Overview on Dicamba Damage, Glyphosate, and Superweeds
Across a 1,000-mile long expanse of farm country from the Great Plains to the Midwest, millions of acres of crops have withered, leaving some fields little more than a brown swath of death.
With thousands of complaints of crop damage across more than 3 million acres in 24 states — including some 100 complaints in Iowa — a longtime University of Missouri plant researcher is calling it possibly the greatest pesticide-caused crop damage in U. S. history.
The culprit is the notoriously drift-prone pesticide dicamba that was supposed to be the answer to weeds’ escalating resistance to the world’s most popular pesticide — Monsanto’s glyphosate, the active ingredient in Roundup.
As glyphosate-resistant superweeds sprouted across millions of U.S. acres, farmers were assured that spraying both dicamba and glyphosate on a new generation of Monsanto crops genetically altered to resist both pesticides would be the cure.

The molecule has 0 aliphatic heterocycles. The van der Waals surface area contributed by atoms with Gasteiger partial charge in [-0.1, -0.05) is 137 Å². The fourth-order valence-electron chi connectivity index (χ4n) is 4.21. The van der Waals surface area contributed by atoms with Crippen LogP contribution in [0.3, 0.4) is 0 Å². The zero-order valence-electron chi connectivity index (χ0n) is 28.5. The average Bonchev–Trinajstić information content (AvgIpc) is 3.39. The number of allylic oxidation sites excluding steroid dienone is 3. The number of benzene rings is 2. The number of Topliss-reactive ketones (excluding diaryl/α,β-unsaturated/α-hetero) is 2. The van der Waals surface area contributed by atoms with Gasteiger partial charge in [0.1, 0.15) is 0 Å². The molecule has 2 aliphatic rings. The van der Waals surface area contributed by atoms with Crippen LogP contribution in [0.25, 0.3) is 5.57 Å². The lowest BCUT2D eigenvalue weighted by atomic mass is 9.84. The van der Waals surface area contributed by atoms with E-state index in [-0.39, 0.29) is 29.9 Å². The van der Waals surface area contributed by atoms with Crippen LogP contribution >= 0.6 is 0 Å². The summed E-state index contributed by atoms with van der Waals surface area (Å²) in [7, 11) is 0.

But the latest pesticide “solution” has created new problems for farmers who choose not to plant those GE crops. With more than 2,600 complaints of widespread damage to soybeans, fruit trees and vegetables, eight states have limited use of dicamba and several class-action lawsuits have been filed against Monsanto.
More than simply an indictment of one pesticide, the dicamba dilemma has spotlighted the challenges of the nation’s increasing dependence on crops genetically altered to resist pesticides, a dependence that has directly fueled an even greater addiction to highly toxic chemicals.
Photo from Flickr.